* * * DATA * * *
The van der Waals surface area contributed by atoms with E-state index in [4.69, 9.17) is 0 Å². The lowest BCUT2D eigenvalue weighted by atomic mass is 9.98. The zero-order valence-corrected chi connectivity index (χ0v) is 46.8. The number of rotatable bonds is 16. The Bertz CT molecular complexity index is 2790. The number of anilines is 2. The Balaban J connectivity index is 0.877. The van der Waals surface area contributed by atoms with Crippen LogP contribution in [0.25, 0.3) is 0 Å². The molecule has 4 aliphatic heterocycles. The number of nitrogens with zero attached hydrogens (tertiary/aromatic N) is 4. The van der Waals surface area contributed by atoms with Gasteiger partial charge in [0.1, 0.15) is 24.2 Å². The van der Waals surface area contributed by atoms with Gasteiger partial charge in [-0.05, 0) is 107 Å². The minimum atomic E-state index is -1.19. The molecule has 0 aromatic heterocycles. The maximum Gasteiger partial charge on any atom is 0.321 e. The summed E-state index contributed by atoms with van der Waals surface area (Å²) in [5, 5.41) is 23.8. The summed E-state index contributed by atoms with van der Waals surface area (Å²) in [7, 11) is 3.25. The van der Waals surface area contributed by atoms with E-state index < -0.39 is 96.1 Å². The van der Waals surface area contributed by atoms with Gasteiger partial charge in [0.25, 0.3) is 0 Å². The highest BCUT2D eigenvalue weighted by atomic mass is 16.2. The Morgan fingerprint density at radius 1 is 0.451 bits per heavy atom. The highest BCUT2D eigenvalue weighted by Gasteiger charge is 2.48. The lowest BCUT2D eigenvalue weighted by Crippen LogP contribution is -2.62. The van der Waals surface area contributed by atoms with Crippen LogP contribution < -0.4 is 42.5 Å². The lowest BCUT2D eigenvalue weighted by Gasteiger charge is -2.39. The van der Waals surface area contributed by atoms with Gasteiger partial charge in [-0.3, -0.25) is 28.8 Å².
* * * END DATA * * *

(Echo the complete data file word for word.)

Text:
The van der Waals surface area contributed by atoms with E-state index in [4.69, 9.17) is 0 Å². The lowest BCUT2D eigenvalue weighted by atomic mass is 9.98. The zero-order valence-corrected chi connectivity index (χ0v) is 46.8. The number of rotatable bonds is 16. The Bertz CT molecular complexity index is 2790. The number of anilines is 2. The Balaban J connectivity index is 0.877. The van der Waals surface area contributed by atoms with Crippen LogP contribution in [0.25, 0.3) is 0 Å². The molecule has 4 aliphatic heterocycles. The number of nitrogens with zero attached hydrogens (tertiary/aromatic N) is 4. The van der Waals surface area contributed by atoms with Gasteiger partial charge in [0.1, 0.15) is 24.2 Å². The van der Waals surface area contributed by atoms with Gasteiger partial charge in [-0.05, 0) is 107 Å². The minimum atomic E-state index is -1.19. The molecule has 0 aromatic heterocycles. The maximum Gasteiger partial charge on any atom is 0.321 e. The summed E-state index contributed by atoms with van der Waals surface area (Å²) in [5, 5.41) is 23.8. The summed E-state index contributed by atoms with van der Waals surface area (Å²) in [7, 11) is 3.25. The van der Waals surface area contributed by atoms with E-state index < -0.39 is 96.1 Å². The van der Waals surface area contributed by atoms with Gasteiger partial charge in [0.25, 0.3) is 0 Å². The highest BCUT2D eigenvalue weighted by atomic mass is 16.2. The Morgan fingerprint density at radius 1 is 0.451 bits per heavy atom. The highest BCUT2D eigenvalue weighted by Gasteiger charge is 2.48. The lowest BCUT2D eigenvalue weighted by Crippen LogP contribution is -2.62. The van der Waals surface area contributed by atoms with Crippen LogP contribution < -0.4 is 42.5 Å². The lowest BCUT2D eigenvalue weighted by Gasteiger charge is -2.39. The van der Waals surface area contributed by atoms with Gasteiger partial charge in [-0.3, -0.25) is 28.8 Å².